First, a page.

This U.S. government report coming from a blue-ribbon panel of experts from at least three countries (including Canadian Marc LeBlanc at the University of Montreal) draws on knowledge from the social sciences on how best to deal with serious and violent juvenile offenders.  

How should early intervention be structured?  There are a number of known risk factors that make a young person likely to engage in serious or violent offending, but these may not be evident at the young person’s first court appearance.  Hence “public health approaches” which target youths in “at risk” (disadvantaged) neighbourhoods are likely to be the most effective.  The challenge for communities (and for the various levels of government that have an interest in the reduction of crime) is to integrate services across agencies such as the youth justice system, schools, social service (and child protection) services as well as the health system.  It is probably not too much of an oversimplification to suggest that programs that lead to healthy children are likely to be effective in addressing many of the precursors to delinquency.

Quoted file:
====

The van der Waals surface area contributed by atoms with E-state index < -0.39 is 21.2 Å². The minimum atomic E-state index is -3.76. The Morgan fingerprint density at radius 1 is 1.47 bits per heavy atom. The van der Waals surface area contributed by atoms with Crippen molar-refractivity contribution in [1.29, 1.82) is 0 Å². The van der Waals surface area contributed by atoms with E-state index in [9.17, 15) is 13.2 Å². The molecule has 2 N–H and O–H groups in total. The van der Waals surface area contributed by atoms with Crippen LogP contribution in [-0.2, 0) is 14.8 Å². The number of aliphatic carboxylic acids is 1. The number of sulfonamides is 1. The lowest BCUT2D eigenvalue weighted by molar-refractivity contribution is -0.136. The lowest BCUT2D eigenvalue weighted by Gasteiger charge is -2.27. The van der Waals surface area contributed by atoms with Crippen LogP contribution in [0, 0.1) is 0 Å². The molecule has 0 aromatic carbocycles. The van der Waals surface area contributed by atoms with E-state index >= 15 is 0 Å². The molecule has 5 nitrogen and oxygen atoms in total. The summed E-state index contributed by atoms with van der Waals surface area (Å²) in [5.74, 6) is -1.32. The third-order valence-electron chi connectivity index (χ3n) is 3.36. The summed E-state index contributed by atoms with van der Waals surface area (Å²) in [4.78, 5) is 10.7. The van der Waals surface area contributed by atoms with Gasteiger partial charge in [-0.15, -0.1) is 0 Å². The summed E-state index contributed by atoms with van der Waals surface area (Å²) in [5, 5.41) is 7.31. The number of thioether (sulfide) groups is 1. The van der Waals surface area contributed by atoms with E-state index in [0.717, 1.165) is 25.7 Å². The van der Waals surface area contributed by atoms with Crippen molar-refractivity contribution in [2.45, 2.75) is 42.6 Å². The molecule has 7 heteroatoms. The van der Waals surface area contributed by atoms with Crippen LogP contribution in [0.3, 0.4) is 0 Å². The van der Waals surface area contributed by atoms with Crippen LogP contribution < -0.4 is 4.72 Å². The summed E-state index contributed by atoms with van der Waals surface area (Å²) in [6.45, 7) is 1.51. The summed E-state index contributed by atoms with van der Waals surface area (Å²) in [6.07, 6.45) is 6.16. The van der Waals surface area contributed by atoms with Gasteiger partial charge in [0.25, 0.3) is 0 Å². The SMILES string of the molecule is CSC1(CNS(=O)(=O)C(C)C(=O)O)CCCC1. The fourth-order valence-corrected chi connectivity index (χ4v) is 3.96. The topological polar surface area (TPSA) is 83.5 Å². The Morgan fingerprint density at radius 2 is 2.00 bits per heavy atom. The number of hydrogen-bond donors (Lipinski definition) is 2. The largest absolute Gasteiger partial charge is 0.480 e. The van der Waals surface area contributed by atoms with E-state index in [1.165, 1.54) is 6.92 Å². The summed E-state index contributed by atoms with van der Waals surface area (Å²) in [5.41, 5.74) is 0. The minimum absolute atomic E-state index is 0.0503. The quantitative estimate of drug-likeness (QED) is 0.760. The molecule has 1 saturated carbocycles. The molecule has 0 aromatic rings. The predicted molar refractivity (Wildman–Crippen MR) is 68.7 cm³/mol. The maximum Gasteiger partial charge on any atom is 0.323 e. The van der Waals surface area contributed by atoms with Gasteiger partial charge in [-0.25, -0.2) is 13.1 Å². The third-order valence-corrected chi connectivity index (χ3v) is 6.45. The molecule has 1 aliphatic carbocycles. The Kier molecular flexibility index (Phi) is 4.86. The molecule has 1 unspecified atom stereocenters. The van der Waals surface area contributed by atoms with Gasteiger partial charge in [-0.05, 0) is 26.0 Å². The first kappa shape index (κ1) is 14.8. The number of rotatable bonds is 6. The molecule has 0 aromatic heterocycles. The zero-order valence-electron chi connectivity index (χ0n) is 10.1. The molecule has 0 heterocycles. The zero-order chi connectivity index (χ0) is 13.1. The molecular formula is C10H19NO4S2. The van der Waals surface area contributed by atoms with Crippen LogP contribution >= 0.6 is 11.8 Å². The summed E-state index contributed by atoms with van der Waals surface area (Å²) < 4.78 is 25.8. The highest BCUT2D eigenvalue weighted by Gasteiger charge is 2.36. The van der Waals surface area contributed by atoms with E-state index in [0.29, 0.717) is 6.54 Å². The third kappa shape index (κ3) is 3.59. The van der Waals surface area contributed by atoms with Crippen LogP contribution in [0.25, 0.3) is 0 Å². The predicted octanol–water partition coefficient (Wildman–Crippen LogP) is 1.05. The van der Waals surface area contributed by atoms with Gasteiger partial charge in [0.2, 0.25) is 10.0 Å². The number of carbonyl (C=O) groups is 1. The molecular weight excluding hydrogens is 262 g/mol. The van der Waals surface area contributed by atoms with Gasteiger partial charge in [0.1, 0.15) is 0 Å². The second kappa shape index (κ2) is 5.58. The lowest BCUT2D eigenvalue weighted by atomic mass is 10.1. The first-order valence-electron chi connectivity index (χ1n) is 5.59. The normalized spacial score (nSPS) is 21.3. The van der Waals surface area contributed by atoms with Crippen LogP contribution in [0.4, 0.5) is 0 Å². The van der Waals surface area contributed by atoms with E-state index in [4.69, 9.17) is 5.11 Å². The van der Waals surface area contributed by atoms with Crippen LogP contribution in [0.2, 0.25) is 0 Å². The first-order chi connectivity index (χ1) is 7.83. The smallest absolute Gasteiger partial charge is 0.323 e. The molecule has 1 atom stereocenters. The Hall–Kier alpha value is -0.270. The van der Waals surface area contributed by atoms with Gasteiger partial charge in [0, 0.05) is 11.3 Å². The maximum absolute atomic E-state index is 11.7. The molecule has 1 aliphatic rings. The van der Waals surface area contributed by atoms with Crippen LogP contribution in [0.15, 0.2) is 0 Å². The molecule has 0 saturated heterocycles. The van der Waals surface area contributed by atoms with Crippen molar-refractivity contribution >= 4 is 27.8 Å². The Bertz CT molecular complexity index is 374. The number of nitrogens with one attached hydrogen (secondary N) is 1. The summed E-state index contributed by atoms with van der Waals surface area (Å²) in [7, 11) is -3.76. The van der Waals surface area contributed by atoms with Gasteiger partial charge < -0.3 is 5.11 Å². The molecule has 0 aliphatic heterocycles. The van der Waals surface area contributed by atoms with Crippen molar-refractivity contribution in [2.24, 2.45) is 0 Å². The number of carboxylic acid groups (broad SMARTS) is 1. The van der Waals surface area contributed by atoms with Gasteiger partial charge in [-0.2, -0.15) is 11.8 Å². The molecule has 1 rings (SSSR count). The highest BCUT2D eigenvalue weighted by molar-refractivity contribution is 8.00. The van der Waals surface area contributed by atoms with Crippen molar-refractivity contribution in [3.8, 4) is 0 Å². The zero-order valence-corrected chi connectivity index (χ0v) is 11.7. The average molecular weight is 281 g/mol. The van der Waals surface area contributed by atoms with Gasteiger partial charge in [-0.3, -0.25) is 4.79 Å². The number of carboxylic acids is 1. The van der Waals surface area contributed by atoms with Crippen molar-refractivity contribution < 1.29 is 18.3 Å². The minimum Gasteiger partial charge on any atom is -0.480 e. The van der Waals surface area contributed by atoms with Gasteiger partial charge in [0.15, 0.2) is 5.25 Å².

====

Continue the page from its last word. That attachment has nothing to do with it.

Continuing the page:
When considering “late” intervention, the study group found that interventions aimed at those youth who already had become serious and/or violent offenders were also possible, though “interventions for serious and/or violent offenders often have to be multimodal in order to address problems, including law breaking, substance use and abuse, and academic problems.  The administration of multimodal programs requires integration of services of the juvenile justice system, mental health, schools, and child welfare agencies. Aftercare programs are essential...”   One challenge for a country like Canada will be to integrate services that are often fragmented across ministries and levels of government.